WELF 7014 Integrated Practices 2: Affliction and Recovery
Credit Points 10
Legacy Code 102371
Coordinator Melissa Maclean Opens in new window
Description This subject critically examines the nature of mental illness and mental wellbeing. Historical and contemporary approaches to mental health and recovery will be reviewed. Diverse explanations for the origins of profound symptoms will also be explored. Mental health assessment tools commonly encountered by counsellors and psychotherapists are presented and their practical applications examined. Through case studies and autobiographical accounts, the voices of those with lived experience of major mental health issues will inform student learning in this subject. This subject invites students to critically evaluate mental health services from a range of perspectives and consider the role of counselling and psychotherapy alongside multiple pathways to recovery. Students will critically evaluate this knowledge and apply it in their development of skills in various psychotherapeutic methods to assist recovery and mental wellness.
School Social Sciences
Student Contribution Band
Check your fees via the Fees page.
Level Postgraduate Coursework Level 7 subject
Co-requisite(s) WELF 7010
Students must be enrolled in 1817 Master of Psychotherapy and Counselling.
Concurrent or previous study of any foundational subject in counselling.
On successful completion of this subject, students should be able to:
- Evaluate the historical context of mental health and recovery, and how that informs current approaches to mental illness;
- Show advanced working knowledge of the major categories of psychological and emotional affliction;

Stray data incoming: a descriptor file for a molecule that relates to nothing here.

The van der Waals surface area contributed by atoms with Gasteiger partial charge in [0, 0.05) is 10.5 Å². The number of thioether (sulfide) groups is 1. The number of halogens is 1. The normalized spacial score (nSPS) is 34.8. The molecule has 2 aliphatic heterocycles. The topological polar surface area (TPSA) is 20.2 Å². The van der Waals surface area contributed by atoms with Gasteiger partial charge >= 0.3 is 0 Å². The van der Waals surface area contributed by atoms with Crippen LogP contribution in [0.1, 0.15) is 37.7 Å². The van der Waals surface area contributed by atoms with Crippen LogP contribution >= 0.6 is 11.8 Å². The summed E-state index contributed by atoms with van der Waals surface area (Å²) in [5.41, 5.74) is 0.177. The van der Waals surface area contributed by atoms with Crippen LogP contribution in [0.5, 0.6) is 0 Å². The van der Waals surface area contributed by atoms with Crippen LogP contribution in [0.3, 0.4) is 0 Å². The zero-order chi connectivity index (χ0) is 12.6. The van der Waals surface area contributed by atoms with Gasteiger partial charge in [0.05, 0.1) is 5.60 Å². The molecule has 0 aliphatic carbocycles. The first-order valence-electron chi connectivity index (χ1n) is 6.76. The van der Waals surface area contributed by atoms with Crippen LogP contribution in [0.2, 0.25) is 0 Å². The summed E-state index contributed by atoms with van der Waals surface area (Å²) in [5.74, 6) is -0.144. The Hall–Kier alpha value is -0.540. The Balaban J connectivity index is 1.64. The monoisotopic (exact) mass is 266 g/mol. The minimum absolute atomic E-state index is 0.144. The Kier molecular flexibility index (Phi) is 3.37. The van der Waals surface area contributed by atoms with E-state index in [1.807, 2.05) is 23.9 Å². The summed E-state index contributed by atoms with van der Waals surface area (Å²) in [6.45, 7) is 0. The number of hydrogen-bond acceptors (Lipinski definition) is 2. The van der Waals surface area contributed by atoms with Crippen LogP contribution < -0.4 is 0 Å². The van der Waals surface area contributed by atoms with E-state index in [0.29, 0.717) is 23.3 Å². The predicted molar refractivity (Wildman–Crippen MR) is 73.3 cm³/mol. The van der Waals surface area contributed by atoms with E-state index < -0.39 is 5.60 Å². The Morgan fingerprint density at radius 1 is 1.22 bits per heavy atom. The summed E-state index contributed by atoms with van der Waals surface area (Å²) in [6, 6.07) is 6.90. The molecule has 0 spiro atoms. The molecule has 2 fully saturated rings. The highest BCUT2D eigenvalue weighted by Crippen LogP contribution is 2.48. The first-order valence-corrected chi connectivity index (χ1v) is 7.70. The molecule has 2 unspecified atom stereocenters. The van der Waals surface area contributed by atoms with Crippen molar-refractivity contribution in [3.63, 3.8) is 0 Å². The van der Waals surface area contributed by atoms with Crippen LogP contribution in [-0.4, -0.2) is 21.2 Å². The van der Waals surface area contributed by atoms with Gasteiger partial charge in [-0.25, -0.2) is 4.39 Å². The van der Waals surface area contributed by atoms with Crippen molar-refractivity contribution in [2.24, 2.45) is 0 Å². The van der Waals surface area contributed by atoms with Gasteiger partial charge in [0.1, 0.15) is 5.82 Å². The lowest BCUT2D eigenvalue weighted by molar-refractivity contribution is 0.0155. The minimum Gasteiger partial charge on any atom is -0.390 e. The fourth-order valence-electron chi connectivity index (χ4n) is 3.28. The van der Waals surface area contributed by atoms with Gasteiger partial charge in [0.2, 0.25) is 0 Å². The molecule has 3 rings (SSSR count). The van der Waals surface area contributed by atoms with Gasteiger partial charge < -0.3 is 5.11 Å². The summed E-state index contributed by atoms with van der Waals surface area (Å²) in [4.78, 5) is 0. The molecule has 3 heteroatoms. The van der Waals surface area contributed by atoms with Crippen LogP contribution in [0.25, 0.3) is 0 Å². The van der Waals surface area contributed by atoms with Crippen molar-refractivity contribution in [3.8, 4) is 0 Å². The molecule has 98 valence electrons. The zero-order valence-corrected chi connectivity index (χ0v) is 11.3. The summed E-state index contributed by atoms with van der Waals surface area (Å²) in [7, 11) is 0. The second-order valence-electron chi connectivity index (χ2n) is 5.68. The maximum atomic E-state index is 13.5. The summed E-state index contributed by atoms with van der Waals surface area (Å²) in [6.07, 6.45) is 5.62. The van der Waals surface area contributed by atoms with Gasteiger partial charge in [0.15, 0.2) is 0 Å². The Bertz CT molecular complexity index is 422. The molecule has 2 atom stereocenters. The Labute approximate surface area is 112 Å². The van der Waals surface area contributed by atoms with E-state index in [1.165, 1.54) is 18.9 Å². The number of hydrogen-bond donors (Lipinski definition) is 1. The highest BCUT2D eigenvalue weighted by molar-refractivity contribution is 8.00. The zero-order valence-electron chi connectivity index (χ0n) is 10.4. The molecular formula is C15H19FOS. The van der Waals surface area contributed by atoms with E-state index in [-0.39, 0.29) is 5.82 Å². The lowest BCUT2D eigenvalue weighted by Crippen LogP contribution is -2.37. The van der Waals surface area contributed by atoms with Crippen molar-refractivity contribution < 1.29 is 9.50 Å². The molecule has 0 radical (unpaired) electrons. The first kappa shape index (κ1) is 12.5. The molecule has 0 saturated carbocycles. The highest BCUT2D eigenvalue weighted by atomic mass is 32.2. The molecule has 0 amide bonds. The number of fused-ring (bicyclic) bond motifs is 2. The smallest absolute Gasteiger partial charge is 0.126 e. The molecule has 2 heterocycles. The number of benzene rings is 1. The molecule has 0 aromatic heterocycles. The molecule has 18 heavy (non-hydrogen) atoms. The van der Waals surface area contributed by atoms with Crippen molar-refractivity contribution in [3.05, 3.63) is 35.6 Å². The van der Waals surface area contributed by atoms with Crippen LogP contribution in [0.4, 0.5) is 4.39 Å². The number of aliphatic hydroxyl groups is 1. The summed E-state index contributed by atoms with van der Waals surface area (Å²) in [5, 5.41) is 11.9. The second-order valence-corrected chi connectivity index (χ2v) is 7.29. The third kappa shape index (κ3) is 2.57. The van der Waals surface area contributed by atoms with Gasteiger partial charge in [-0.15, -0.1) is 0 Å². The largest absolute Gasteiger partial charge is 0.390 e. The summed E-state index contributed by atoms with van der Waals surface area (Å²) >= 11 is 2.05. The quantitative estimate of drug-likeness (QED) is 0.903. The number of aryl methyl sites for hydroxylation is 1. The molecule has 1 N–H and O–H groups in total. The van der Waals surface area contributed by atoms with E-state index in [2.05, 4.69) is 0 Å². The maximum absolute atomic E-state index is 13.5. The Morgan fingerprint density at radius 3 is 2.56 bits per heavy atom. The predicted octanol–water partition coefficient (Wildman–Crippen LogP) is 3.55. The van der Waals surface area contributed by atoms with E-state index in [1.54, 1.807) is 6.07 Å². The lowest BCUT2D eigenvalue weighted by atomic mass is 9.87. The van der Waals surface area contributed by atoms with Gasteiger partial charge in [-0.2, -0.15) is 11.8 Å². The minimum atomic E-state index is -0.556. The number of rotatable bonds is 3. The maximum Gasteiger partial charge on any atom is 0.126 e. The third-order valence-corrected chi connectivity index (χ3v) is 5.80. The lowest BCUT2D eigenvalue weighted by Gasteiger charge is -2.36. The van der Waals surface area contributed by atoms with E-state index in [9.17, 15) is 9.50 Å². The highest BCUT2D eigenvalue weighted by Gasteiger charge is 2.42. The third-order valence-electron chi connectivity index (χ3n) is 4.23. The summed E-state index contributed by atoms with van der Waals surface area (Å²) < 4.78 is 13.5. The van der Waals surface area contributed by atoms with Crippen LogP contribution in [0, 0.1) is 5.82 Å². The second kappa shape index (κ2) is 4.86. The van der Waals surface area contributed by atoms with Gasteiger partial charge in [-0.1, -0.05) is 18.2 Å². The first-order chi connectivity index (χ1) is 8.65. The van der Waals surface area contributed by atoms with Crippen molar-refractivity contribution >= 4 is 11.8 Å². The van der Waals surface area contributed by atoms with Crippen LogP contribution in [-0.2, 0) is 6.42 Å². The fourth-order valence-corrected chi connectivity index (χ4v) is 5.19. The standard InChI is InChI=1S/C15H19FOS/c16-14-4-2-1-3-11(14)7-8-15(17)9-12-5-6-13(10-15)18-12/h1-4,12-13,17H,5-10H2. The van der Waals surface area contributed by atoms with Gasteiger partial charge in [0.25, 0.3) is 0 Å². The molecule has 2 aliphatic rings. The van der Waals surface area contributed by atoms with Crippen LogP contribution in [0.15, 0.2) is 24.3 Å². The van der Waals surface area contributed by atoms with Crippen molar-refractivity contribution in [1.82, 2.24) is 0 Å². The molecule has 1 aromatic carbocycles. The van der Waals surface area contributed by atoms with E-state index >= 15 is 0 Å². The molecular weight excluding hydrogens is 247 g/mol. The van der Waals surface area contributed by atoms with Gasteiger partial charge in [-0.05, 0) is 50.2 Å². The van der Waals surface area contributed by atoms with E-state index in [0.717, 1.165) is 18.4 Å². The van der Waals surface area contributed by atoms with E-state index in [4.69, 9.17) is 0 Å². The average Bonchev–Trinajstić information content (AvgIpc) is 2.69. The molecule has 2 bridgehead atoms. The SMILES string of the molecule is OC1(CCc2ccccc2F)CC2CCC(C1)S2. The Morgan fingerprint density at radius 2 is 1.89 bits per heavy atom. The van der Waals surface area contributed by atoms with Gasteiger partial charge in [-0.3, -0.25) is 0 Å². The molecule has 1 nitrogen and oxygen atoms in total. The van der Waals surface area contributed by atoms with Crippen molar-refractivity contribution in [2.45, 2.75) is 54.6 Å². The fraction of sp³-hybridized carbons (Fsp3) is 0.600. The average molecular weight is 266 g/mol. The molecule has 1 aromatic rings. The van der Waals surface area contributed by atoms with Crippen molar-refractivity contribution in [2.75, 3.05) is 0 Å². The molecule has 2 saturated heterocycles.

- Compare multiple explanations for profound symptoms described as mental illness;
- Demonstrate knowledge and critical appraisal of current diagnostic and assessment methods/tools;
- Demonstrate a knowledge of available mental health treatment services as an adjunct to counselling and psychotherapy;
- Effectively practice skills in various psychotherapeutic methods to assist recovery and mental wellness.
1.Consideration of approaches to mental health over time, including historical notions of 'madness', the birth of the asylum and the development of modern psychiatry, and the implications of these for current approaches to working with and recovery from mental illness
2.Identification of the major categories of psychological and emotional affliction and understanding of the lived experience of mental illness
3.Examine the diverse explanations of profound symptoms, including the notion that symptomatology may originate childhood or adolescence
4.Examination of mental health diagnostic and assessment tools and how these may be applied in practice
5.Development of a working knowledge of mental health services in the community and how these intersect or complement the role of counsellors and psychotherapists
6.Understanding of the application of various therapies in the context of a trauma model approach or diagnostic approach to mental health
The following table summarises the standard assessment tasks for this subject. Please note this is a guide only. Assessment tasks are regularly updated, where there is a difference your Learning Guide takes precedence.
|Critical Review||1,000 words||30||N||Individual|
|Case Study||2,000 words||60||N||Individual|
- Milton, M. (2012). Diagnosis and beyond : Counselling psychology contributions to understanding human distress. Herefordshire, UK: PCCS Books.
Parramatta - Victoria Rd
Subject Contact Melissa Maclean Opens in new window